When state leaders chose not to expand Medicaid as part of the Affordable Care Act, it created a so-called Medicaid coverage gap. In Texas, 760,000 people earn too much to qualify for Medicaid but too little to qualify for ACA subsidies, leaving them with no coverage.

Because Texas has very limited Medicaid eligibility, women of childbearing age often don't qualify. In 2014, 28 percent of women ages 18 to 44 in the state were uninsured. When a low-income woman becomes pregnant, it’s much easier for her to qualify. For a single woman with a monthly income of $1,991 or less, Texas Medicaid pays for health care during pregnancy and up to two months after the birth. The income limit increases based on household size.

An uninsured woman who is a U.S. citizen or legal immigrant can receive birth control and family-planning counseling under the Texas Women's Health Program if she earns $21,600 or less a year. The income limit is higher for bigger families.

If more women had health insurance before they got pregnant, though, they would be more likely already to have a primary care physician, Ferrer said.

They also wouldn’t have to wait for Medicaid to kick in, said Dr. Lisa Hollier, an OB/GYN with Texas Children’s Hospital in Houston. In a 2011 report by the state health department, pregnant women in Texas cited waiting for their Medicaid eligibility as the main reason for delaying prenatal visits.

Expanded health coverage would allow more women to get free or low-cost contraceptives and family-planning counseling so they could prevent unwanted pregnancies, said Marisa Spalding, a policy analyst in Washington, D.C. with the National Health Law Program, a nonprofit that advocates for low-income people. Women with unplanned pregnancies tend to get prenatal care later than women who plan them.

Having access to health care also means women are healthier when they became pregnant and so are their babies, said Spalding, whose work focuses on health disparities and reproductive health.

"Health care coverage over a woman’s lifespan is essential," Spalding said. “Any steps that we take toward expanding coverage improves the health of women and babies generally.”

Making the Medicaid application process easier and faster would help, too, Hollier said.

“I would like a streamlined application with a rapid turnaround on eligibility for pregnancy Medicaid and for CHIP,” she said. “I would love to see that rate be consistently under two weeks. That’s not happening now.”

Advocates for women’s health are calling for a change in federal policy so that pregnant women can enroll in coverage through the ACA at any time. Uninsured women who find out that they’re pregnant outside of the annual three-month open-enrollment period aren’t able to sign up for coverage through the federal marketplace. Only New York State requires insurers to allow women to change their insurance coverage when they become pregnant, regardless of the time of year.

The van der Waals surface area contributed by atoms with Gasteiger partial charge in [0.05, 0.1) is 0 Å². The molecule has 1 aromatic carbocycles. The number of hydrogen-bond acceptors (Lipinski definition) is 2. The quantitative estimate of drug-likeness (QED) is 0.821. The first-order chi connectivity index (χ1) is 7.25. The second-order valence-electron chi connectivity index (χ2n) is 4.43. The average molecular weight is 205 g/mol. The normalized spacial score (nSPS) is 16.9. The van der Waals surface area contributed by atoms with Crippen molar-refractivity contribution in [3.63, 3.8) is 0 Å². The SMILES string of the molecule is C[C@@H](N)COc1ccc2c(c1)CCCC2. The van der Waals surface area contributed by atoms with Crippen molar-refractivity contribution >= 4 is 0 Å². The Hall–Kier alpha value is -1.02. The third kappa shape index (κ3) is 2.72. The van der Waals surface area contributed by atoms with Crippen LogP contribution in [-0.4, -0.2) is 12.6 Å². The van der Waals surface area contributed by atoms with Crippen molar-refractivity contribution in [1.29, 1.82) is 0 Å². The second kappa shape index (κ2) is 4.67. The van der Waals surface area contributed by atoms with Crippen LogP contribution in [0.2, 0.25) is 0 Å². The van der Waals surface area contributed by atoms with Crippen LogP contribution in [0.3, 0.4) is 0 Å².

Allowing women to sign up for coverage any time as in New York would help them to get better prenatal care with fewer out-of pocket costs, said Kate Connors, spokeswoman for the American College of Obstetricians and Gynecologists.

An uninsured woman would pay an average of $2,000 in out-of-pocket costs for an uncomplicated pregnancy, said Mike Koroscik, CEO of the Institute for Women’s Health in San Antonio, an OB/GYN practice with eight locations in San Antonio. Investing in prenatal care potentially saves money later by preventing premature births, which require costly treatment.

Targeting at-risk women

Using a hand puppet and a soft fake breast, lactation consultant Karen Bohr demonstrated to four pregnant women how to get a baby to latch onto a nipple."

Get in the corner of the couch, get that Netflix going and feed all day," Bohr said.

The women recently were in a fourth-floor room at University Health System's Robert B. Green Campus downtown, learning about feeding their baby as part of CenteringPregnancy, a group approach to prenatal education funded here by March of Dimes. Before each session, the women undergo a physical exam.

“I’m learning a lot,” said 23-year-old Anna, a mother of two who has had prenatal care before.

Research has shown that the national program increases the expectant mothers’ number of prenatal visits.

Other programs in San Antonio share the objective of making sure pregnant women get medical care, among other goals.

Stork's Nest teaches expectant mothers and fathers about staying healthy during pregnancy, including one session about seeing a doctor early. As an incentive, participants choose items from the "boutique," a small room bursting with donated baby clothes and accessories. Each one who finishes the course receives a stroller. Stork's Nest is a project of Zeta Phi Beta Sorority and March of Dimes that launched nationally in the 1970s.

Becoming a Mom/Comenzando Bien is a free bilingual program from the March of Dimes that teaches women about having a healthy pregnancy and a healthy birth. San Antonio Healthy Start, a Metro Health program that offers information and services to pregnant women to reduce the risk of premature birth and infant mortality, offers the program in five ZIP codes with significant health disparities: 78227, 78203, 78202, 78213 and 78220. Women from outside those ZIP codes also may enroll. As with Stork's Nest, the program allows participants to earn baby-care items by attending. Honey Child is a similar March of Dimes program but faith-based and aimed at African American women.